With all of these changes women were also beginning to find freedom through fashion. Skirt lengths went up from ankle to mid-calf, eventually making it all the way up to the knee. The start of the Art Deco era could be felt in the changes of the fashion silhouettes, leaving behind the Victorian-era corsets and crinolines which had been en vogue for over six decades years. Art Deco went on to inspire everything from art, architecture, furniture and typography seen on the covers of magazines like Vogue and in fashion the movement gave rise to the birth of Chanel.

The roaring 20s dropped the waistlines in dresses, and championed the two piece with a cardigan belted around the waist. Beads and fringes decorated gowns, cut from satin, velvet, chiffon, fur, lace or comfortable jersey. Pleated skirts wears matched with Mary Jane heels or T-straps. Winter coats tended to have large buttons and the inside fabric would match the dress.


Bobbed hair, pencil-thin eyebrows and kohl-lined eyes framed features, while the Cupid’s bow was always the highlight of the lips. Headwear was also very popular with the Cloche hats, which would be decorated with feathers and jewels.

To Darnell the 20s were all about being chic and luxurious. In this exclusive interview she talks more about her love for the era, her work as an architect and the “Lost in Time” collaboration.

What made you want to become an Egyptologist?

I have wanted to be an Egyptologist ever since I was a child. One part of ancient Egypt that especially fascinated me as a child was hieroglyphs, and the ability to translate ancient Egyptian is one of my favorite aspects of being an Egyptologist. Ever since I first traveled to Egypt in 1998, I have loved both ancient and modern Egypt, especially working alongside my Egyptian colleagues.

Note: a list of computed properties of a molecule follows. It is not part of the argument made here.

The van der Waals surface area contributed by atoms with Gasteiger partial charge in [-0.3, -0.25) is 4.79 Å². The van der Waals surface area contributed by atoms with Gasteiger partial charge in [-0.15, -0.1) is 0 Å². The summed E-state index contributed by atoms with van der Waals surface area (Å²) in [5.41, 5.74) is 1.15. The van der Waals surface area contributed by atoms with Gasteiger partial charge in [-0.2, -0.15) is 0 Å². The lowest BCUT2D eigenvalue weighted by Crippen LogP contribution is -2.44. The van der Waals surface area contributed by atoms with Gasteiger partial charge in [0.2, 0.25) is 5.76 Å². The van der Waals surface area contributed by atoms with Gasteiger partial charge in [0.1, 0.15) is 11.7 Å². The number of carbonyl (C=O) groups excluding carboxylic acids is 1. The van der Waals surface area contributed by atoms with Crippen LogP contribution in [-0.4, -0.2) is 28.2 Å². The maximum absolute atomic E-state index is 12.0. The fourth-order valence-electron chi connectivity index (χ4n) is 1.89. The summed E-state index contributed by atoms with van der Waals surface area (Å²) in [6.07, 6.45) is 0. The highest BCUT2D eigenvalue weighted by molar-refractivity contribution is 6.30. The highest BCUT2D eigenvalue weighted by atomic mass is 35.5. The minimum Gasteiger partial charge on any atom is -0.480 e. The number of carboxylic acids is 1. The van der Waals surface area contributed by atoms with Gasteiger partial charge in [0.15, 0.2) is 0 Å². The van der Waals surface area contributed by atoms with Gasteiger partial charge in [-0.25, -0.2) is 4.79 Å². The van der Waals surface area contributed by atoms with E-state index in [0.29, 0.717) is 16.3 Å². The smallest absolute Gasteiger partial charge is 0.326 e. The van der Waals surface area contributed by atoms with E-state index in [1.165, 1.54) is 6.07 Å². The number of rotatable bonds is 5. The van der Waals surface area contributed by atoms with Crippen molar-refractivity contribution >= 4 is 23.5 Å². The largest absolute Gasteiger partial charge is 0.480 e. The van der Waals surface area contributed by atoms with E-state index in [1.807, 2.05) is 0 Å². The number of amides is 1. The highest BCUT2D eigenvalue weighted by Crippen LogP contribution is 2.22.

Where did your love for 1920s fashion begin?

My husband, John, and I have always enjoyed historical fashion, and I enjoy the aesthetic of the 1920s and 1930s in particular.

Why did you begin dressing up on excavations and what were the reactions from people working onsite?

Onsite during an excavation, I wear practical and more recent vintage, such as 1970s and 1980s khaki skirts, sometimes paired with a 40s or 50s jacket. For visits to tombs and temples, I often wear flapper dresses or jodhpur pants with boots. I hope that by combining Egyptology and vintage fashion—from a time when Egyptology and Egyptian designs, both ancient and modern, were popular throughout the world—I can encourage more people to be interested in all things Egyptian, and to travel to Egypt. By wearing the clothing of the early modern period, and attempting to understand how it feels to wear and work in the clothes of 100 or so years ago, I also gain some feeling for understanding the different clothing and the lives of the ancient Egyptians.

You’re a vintage fashion collector, how did that begin and where do you find such beautiful pieces?